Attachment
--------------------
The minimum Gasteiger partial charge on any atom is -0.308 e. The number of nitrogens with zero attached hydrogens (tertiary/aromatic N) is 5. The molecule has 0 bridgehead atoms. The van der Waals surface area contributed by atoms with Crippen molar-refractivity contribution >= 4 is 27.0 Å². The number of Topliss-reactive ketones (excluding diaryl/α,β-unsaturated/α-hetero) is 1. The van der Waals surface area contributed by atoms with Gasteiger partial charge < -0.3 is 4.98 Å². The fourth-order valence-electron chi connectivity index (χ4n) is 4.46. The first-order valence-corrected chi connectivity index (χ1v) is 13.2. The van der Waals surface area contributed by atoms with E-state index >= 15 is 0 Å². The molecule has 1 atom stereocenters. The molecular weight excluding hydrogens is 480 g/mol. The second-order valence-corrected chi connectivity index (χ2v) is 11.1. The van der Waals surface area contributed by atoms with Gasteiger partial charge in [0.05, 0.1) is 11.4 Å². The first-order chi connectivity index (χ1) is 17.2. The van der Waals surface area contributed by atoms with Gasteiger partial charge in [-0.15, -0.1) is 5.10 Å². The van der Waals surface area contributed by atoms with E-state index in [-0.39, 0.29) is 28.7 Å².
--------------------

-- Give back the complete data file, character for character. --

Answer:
The minimum Gasteiger partial charge on any atom is -0.308 e. The number of nitrogens with zero attached hydrogens (tertiary/aromatic N) is 5. The molecule has 0 bridgehead atoms. The van der Waals surface area contributed by atoms with Crippen molar-refractivity contribution >= 4 is 27.0 Å². The number of Topliss-reactive ketones (excluding diaryl/α,β-unsaturated/α-hetero) is 1. The van der Waals surface area contributed by atoms with Gasteiger partial charge < -0.3 is 4.98 Å². The fourth-order valence-electron chi connectivity index (χ4n) is 4.46. The first-order valence-corrected chi connectivity index (χ1v) is 13.2. The van der Waals surface area contributed by atoms with E-state index >= 15 is 0 Å². The molecule has 1 atom stereocenters. The molecular weight excluding hydrogens is 480 g/mol. The second-order valence-corrected chi connectivity index (χ2v) is 11.1. The van der Waals surface area contributed by atoms with Gasteiger partial charge in [0.05, 0.1) is 11.4 Å². The first-order chi connectivity index (χ1) is 17.2. The van der Waals surface area contributed by atoms with Gasteiger partial charge in [-0.15, -0.1) is 5.10 Å². The van der Waals surface area contributed by atoms with E-state index in [-0.39, 0.29) is 28.7 Å².